O’Connell said that, in her understanding, the artist used an image from the cross-campus gathering to try to “communicate the broader demographic of the 400 students.”

“Our intention there was that art expands the conversation, it doesn’t contract the conversation. Art opens up space for multiple interpretations,” O’Connell, who is an associate professor of Christian ethics at La Salle University in Philadelphia, said. “Hearing that there have been students who feel as though their very selves have been misrepresented is a cause for real concern. So we are definitely trying to address that.”

O’Connell said the first synodal session is focused on listening.

“This isn’t about articulating truths, it’s about articulating what the hopes and the dreams of the people of God are,” she said. She hoped that art in the next stage of the synod is “something that can help us cultivate much-needed skills for communal discernment.”

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She said organizers need to address the harm that the concerned students might have experienced, and there is also a need to show concern for those who might see hostile responses on social media from critics of the artwork or of the synod reports.

“We don’t want that to cause harm to any student who showed up and had entered into a space of trust to risk telling us what was really on their hearts in terms of their wounds and their hopes,” she said.

Smith, one of the students who says he was misrepresented, said he and his companions were “trying to represent truth” and wanted to say that the youth would like the clergy to “share that truth found in Scripture.”

“There’s a lot of confusion in the Church regarding clergy and opposing views between progressive bishops and conservative bishops,” he said. “What I’m looking for is a unifying voice.”

In Smith’s view, the discussion at the cross-campus synod gathering reflected cultural pressures, including the discussion on homosexuality. He said the event “started out talking about women deacons and more representation in the Church and in the clergy.”

Other artwork from the synod report included a picture of a “woman priest” that drew particular comment and criticism when it was shared by the global Synod of Bishops on social media, given that the Catholic Church has rejected as impossible the ordination of women as priests.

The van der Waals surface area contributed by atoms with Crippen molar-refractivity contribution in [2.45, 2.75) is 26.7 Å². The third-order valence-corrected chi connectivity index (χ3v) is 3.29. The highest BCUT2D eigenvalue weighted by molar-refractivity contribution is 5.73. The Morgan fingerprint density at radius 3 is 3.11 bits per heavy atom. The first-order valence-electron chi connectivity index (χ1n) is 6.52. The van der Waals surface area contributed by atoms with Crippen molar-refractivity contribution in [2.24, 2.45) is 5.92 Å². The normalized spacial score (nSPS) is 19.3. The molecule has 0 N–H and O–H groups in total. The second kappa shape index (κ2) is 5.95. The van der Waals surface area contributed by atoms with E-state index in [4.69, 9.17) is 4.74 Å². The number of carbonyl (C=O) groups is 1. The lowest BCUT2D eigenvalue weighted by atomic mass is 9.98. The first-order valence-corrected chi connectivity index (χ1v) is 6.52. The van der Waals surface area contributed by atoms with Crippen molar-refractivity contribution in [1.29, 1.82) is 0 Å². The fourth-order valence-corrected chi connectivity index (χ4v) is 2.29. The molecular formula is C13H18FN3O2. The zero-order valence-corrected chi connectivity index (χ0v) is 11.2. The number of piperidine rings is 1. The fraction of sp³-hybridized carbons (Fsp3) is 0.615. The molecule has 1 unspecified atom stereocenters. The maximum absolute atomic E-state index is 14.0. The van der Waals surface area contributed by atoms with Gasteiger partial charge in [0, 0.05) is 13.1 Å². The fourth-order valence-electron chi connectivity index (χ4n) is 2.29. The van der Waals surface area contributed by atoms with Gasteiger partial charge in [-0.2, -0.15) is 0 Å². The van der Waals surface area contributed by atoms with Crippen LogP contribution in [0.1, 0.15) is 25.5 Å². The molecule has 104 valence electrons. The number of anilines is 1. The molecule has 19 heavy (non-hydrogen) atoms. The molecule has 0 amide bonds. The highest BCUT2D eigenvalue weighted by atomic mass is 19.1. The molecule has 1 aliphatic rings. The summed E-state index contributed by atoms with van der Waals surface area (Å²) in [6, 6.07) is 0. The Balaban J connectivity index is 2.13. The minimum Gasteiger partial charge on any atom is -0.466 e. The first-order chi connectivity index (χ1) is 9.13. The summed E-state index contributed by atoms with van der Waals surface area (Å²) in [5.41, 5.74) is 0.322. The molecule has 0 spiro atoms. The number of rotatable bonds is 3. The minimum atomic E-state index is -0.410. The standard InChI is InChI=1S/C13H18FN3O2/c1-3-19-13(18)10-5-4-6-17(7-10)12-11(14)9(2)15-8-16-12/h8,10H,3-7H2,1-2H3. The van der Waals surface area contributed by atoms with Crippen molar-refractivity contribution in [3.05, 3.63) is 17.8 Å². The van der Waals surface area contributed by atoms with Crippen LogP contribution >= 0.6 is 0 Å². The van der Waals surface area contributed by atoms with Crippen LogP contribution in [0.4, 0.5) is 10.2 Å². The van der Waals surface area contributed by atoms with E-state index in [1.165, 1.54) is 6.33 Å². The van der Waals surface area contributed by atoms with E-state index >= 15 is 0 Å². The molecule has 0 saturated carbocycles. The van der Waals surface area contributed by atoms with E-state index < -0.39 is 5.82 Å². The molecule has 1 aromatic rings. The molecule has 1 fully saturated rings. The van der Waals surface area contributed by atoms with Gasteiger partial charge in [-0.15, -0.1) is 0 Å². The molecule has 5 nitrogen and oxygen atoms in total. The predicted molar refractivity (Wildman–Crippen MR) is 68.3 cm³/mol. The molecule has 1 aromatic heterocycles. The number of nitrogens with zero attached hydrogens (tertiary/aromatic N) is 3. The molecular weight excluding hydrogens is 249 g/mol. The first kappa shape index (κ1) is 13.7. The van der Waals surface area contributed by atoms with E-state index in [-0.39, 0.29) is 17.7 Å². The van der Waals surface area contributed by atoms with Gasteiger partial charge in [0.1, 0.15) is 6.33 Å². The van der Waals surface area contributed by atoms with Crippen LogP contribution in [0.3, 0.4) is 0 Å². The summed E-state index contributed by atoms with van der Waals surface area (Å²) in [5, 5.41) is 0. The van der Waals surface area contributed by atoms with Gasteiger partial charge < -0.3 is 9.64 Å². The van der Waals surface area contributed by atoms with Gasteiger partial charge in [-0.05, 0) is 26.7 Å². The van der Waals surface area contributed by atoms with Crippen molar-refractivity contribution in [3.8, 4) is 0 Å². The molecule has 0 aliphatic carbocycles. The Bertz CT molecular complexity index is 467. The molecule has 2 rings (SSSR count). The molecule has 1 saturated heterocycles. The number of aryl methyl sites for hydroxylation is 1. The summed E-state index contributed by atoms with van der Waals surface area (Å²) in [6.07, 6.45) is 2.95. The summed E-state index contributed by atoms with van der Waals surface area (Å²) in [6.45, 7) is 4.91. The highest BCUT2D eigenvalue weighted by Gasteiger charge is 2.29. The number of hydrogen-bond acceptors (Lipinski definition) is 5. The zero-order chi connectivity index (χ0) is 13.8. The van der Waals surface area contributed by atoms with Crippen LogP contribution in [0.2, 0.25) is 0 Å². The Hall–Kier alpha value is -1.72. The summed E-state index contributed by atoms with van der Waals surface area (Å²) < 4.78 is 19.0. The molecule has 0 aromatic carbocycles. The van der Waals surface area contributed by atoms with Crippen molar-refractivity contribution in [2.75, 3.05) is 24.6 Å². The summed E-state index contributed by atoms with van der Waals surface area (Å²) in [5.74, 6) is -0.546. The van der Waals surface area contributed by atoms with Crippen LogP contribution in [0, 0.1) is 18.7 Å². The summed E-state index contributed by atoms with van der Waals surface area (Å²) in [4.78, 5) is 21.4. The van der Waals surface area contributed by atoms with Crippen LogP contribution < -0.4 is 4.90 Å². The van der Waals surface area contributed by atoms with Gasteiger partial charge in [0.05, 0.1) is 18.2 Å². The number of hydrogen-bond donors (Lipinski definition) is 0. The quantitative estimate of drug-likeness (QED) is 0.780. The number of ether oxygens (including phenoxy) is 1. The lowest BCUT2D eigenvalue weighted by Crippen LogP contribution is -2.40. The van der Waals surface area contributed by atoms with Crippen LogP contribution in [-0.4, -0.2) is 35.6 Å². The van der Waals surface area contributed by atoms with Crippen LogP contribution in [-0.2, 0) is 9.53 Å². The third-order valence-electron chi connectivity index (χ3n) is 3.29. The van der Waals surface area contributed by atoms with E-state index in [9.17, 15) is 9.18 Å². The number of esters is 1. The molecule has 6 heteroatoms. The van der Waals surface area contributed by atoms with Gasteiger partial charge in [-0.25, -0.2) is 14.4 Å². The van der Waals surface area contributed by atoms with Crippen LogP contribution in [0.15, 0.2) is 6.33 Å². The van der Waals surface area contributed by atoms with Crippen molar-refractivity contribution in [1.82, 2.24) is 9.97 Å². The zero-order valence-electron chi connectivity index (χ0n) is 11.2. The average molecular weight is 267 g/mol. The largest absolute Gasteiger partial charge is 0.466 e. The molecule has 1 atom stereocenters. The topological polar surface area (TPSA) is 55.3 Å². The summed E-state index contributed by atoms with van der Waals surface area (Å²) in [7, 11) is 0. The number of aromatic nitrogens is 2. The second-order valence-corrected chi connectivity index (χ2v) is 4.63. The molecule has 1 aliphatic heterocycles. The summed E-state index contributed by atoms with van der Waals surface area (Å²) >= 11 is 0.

Synod organizers said they had commissioned the artwork from Becky McIntyre, a northwest Philadelphia artist and alumna of St. Joseph’s University, because she has commitments to the Church and has “a deep background in an understanding of the arts and human dignity and the common good.”

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“We believe in the power of artistic expression to help people speak and hear truths, to build empathy and compassion, to build participation especially for voices that are often marginalized in our Church,” organizers told CNA in a Sept. 29 email.

The primary goal of this “listening phase” of the synod was “to listen well to the students,” organizers said.

“Our report is consonant with Catholics across the country shared about women’s leadership and ordination,” they added, citing the U.S. Conference of Catholic Bishops’ own instruction that during the synodal process “one may agree or disagree with some of the perceptions heard and expressed, but we cannot assume they have no importance in lived reality.”

Guidelines for the synodal process emphasize the need for people with different experiences and perceptions to “continue to meet and listen to one another” to help perceptions “become more realistic and less based on broader cultural or political narratives,” local organizers told CNA.

“We believe in building trust among students who named experiences of broken trust,” the local organizers said.